Nice shot of matching 1959 Ford trucks; one hauling the other one, along with some more cars and another pickup in the trailer.
Reminds me of this Ford ad from 1960. (I always found Wally & Beaver kind of annoying, the way they talk–but the cars look nice). Wonder if that Victorian house is still standing:
Weird to see Wally & the Beav sing Ford’s praises. Wasn’t Ward a Chrysler man for the entire run of the series?
A cute advert .
I don’t believe I’ve ever seen one in use, but Ford’s website shows the modern incarnation of this, the F-750 Diesel tractor. As always, it shares the same basic cab structure as an F-250.
I’m not well-versed in medium-duty trucks, but I think the goofiest re-use of a light-duty pickup cab is the medium-duty Dodges of the 60s that used the basic cab from the A-100 pickup.
I just have to chime in and say my first car was a 1959 Ford. The worst car ever, except it brings a laugh to us who remember all it’s failures.
Fat Freddie also had a ’59 Ford Tudor sedan, he loaned it to Freewheeling Franklin one time and it wound up burned to a crisp .
Always a fun story with those cars 🙂
The worst 1959 Ford has to be this one, used by the Manson gang that fateful night to drive to the Cielo Drive residence of Sharon Tate and Roman Polanski. And it still exists (though a substitute was used in the Tarantino movie).
I remember base truck models of this era having white painted front grills & front bumpers. While many were repainted in colors tp match fleet buyer livery, this photo is the first time seeing one these apparently being delivered from the factory with a black painted front bumper.
Something about the grills on these trucks always looked wrong to me.
Looks like it was pulled from the generic grill bin and slapped on at the last minute
That orange stepside looks great, just the right combination of Eastern European utility vibe, with postwar American crewcut optimism.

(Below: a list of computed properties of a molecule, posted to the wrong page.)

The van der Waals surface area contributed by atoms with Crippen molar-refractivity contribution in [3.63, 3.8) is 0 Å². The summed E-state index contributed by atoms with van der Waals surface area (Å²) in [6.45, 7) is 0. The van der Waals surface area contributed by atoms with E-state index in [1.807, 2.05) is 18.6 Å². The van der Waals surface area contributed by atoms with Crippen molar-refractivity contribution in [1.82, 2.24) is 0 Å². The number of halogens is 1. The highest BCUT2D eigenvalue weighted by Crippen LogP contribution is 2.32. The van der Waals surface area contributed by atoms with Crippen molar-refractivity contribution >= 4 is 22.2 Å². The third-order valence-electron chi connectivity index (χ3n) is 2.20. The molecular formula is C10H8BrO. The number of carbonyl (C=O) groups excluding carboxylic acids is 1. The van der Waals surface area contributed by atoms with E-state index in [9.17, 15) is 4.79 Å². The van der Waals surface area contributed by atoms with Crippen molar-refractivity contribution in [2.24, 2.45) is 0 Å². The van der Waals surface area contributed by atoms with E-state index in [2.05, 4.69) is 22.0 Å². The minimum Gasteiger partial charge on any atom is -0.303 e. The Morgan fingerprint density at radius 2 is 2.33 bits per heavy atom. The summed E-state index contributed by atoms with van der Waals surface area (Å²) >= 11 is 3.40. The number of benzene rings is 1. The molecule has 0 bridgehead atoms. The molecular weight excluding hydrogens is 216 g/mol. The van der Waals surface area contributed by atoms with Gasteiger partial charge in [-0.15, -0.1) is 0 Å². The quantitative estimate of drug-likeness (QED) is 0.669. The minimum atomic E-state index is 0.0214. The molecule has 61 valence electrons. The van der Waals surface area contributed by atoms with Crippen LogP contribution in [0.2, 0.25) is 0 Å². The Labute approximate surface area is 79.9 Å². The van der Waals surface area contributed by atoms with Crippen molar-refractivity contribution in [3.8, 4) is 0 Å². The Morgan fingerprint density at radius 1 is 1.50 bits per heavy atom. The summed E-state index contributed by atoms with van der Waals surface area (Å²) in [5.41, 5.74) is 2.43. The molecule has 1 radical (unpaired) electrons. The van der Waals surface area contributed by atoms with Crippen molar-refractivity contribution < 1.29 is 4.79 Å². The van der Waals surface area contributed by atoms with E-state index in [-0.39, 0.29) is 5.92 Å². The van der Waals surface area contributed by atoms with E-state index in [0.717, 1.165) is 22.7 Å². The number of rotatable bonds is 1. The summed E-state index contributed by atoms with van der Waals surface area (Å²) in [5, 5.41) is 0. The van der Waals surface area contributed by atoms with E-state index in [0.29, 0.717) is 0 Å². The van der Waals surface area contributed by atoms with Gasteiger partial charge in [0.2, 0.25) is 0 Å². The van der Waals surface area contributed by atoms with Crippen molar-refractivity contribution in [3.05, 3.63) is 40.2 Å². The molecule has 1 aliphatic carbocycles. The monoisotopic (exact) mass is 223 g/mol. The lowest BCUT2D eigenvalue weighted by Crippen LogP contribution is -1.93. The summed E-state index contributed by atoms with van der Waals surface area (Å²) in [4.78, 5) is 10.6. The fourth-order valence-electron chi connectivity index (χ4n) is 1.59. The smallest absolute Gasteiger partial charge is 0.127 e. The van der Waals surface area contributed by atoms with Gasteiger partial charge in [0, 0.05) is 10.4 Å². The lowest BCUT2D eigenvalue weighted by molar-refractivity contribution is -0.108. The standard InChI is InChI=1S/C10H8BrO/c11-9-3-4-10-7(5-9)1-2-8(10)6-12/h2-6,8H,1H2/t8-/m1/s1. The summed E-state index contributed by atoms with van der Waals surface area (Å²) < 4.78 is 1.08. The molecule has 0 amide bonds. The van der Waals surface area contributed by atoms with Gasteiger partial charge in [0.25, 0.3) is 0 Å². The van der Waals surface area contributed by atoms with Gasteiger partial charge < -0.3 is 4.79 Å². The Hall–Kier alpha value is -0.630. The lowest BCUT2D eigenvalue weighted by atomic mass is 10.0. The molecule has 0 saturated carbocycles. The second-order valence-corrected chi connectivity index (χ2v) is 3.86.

Nice memories. I like the video with Beaver, too. As for Fred, how ca you say what you said? “You’re ahead in a Ford all the way. It has the style for fifty-nine.” Well, Rosie Clooney sand that. I believed her. Of course, I was living in Manhattan. We didn’t need a Ford or any other car for that matter. Oh, and another thing, “The World’s most beautifully proportioned car.” Rosie again in another commercial for the fifty-nines. Regarding using light-duty cabs on medium-duty trucks, the cabs were always reinforced structurally to accommodate the heavier service.
Always thought the Cleavers where a Mopar family!
Great to see this colorful photo–and time to pull out a wire-service “oops” image of factory inattentiveness:
The lead single axle semi is a Big Job ! And the blue long box in the trailer, mid position is a 4 wheel drive (also seldom seen)
I own a F300 fuel truck with a 223-6 cylinder. By the paint at the bottom of several layers it appears it was a Mobil Oil tank unit, but is now painted a deep dark green and was used for years as a field service truck on a farm.
I love all these trucks from ’53 onward for their admirable styling. Seldom seen today…… sadly
One of the things I always liked about the ’57 ~60 Ford light rucks was the cab solidity ~ they could be totally rusted out yet the doors hung well and opened and closed like new .
Not so much my beloved GM trucks of the same time .
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